From the National Galleries of Scotland, In 1799 Lusieri was employed by Thomas Bruce, 7th Earl of Elgin, as his resident artist and agent in Athens, where he remained until his death. Lusieri was closely involved in supervising the removal…
The Deacon of Dark River is a classic Icelandic folktale, which is often the subject of painting and poetry.
Come, Desire of Nations, come,
Fix in Us thy humble Home,
Rise, the Woman’s Conqu’ring Seed,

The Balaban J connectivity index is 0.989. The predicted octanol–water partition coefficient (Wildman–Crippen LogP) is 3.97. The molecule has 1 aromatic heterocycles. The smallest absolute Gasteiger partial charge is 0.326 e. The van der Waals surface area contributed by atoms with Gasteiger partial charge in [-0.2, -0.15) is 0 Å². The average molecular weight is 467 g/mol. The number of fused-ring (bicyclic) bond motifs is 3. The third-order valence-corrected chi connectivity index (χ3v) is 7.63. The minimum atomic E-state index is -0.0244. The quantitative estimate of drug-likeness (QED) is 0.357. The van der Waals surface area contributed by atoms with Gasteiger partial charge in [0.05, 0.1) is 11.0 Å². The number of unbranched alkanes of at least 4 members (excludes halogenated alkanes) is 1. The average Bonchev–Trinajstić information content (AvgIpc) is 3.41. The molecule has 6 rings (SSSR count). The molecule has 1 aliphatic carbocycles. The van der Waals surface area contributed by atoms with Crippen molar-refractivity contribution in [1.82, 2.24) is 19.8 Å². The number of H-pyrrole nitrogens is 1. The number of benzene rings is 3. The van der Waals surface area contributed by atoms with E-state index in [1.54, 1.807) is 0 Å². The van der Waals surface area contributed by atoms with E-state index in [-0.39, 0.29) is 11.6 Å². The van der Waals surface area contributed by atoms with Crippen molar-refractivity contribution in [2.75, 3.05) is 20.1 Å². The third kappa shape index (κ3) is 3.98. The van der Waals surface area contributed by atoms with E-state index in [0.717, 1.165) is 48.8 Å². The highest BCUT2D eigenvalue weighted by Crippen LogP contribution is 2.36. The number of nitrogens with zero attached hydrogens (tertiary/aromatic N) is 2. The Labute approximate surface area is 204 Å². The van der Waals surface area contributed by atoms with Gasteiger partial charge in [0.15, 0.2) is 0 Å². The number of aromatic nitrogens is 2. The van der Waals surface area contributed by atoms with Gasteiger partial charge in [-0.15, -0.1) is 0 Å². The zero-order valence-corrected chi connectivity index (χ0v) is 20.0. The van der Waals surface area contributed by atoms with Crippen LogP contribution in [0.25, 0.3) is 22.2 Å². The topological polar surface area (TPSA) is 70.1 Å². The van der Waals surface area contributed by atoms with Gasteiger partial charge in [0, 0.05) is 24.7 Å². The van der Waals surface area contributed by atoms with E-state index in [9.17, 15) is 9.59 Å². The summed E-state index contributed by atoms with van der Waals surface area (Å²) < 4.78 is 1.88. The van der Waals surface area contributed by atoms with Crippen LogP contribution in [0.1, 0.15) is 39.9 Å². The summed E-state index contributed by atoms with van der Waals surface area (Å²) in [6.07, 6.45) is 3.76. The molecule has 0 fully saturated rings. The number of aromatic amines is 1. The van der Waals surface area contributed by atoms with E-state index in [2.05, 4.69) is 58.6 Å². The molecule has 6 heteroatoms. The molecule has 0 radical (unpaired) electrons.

Bruise in Us the Serpent’s Head.
Now display thy saving Pow’r,
Ruin’d Nature now restore,
Now in Mystic Union join
Thine to Ours, and Ours to Thine.
This is the fourth stanza from Charles Wesley’s original 1739 version of “Hark! the Herald Angels Sing” (originally entitled “A Hymn for Christmas Day”). It’s wonderful. I wonder why it’s not included in the song much anymore.